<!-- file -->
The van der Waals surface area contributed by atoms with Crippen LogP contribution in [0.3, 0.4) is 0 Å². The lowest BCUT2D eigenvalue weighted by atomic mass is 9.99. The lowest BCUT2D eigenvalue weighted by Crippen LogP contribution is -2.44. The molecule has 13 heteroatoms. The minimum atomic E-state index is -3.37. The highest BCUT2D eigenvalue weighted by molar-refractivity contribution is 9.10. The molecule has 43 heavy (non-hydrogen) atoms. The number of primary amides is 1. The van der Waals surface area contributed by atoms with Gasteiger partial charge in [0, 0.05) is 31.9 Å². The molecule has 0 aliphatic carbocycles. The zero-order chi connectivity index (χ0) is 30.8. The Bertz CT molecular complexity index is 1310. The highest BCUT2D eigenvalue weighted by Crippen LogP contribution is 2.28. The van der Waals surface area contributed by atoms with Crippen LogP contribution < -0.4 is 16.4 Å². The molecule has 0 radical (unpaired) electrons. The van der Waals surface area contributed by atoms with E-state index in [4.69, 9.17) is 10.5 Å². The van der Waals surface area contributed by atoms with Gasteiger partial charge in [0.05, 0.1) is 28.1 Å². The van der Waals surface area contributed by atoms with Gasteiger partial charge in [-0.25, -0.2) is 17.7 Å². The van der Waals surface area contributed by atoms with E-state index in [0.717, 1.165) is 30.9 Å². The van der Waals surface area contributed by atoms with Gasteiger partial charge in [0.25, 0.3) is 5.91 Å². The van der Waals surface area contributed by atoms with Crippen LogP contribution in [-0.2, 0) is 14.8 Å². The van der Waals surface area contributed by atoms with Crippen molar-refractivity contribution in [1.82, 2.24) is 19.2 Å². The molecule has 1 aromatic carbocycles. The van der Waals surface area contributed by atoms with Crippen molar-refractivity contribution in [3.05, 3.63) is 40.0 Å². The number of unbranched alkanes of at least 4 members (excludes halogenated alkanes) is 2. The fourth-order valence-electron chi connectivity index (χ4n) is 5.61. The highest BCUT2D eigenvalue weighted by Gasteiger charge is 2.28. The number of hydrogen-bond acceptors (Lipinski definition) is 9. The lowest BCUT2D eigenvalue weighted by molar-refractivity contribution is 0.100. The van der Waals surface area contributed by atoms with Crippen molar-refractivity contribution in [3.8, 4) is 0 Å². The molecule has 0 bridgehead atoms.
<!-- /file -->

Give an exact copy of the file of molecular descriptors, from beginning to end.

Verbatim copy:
The van der Waals surface area contributed by atoms with Crippen LogP contribution in [0.3, 0.4) is 0 Å². The lowest BCUT2D eigenvalue weighted by atomic mass is 9.99. The lowest BCUT2D eigenvalue weighted by Crippen LogP contribution is -2.44. The molecule has 13 heteroatoms. The minimum atomic E-state index is -3.37. The highest BCUT2D eigenvalue weighted by molar-refractivity contribution is 9.10. The molecule has 43 heavy (non-hydrogen) atoms. The number of primary amides is 1. The van der Waals surface area contributed by atoms with Gasteiger partial charge in [0, 0.05) is 31.9 Å². The molecule has 0 aliphatic carbocycles. The zero-order chi connectivity index (χ0) is 30.8. The Bertz CT molecular complexity index is 1310. The highest BCUT2D eigenvalue weighted by Crippen LogP contribution is 2.28. The van der Waals surface area contributed by atoms with Crippen LogP contribution < -0.4 is 16.4 Å². The molecule has 0 radical (unpaired) electrons. The van der Waals surface area contributed by atoms with E-state index in [4.69, 9.17) is 10.5 Å². The van der Waals surface area contributed by atoms with Gasteiger partial charge in [0.05, 0.1) is 28.1 Å². The van der Waals surface area contributed by atoms with Gasteiger partial charge in [-0.25, -0.2) is 17.7 Å². The van der Waals surface area contributed by atoms with E-state index in [0.717, 1.165) is 30.9 Å². The van der Waals surface area contributed by atoms with Gasteiger partial charge in [0.25, 0.3) is 5.91 Å². The van der Waals surface area contributed by atoms with Crippen LogP contribution in [-0.2, 0) is 14.8 Å². The van der Waals surface area contributed by atoms with Crippen molar-refractivity contribution in [1.82, 2.24) is 19.2 Å². The molecule has 1 aromatic carbocycles. The van der Waals surface area contributed by atoms with Crippen molar-refractivity contribution in [3.05, 3.63) is 40.0 Å². The number of unbranched alkanes of at least 4 members (excludes halogenated alkanes) is 2. The fourth-order valence-electron chi connectivity index (χ4n) is 5.61. The highest BCUT2D eigenvalue weighted by Gasteiger charge is 2.28. The number of hydrogen-bond acceptors (Lipinski definition) is 9. The lowest BCUT2D eigenvalue weighted by molar-refractivity contribution is 0.100. The van der Waals surface area contributed by atoms with Crippen molar-refractivity contribution in [3.8, 4) is 0 Å². The molecule has 0 bridgehead atoms.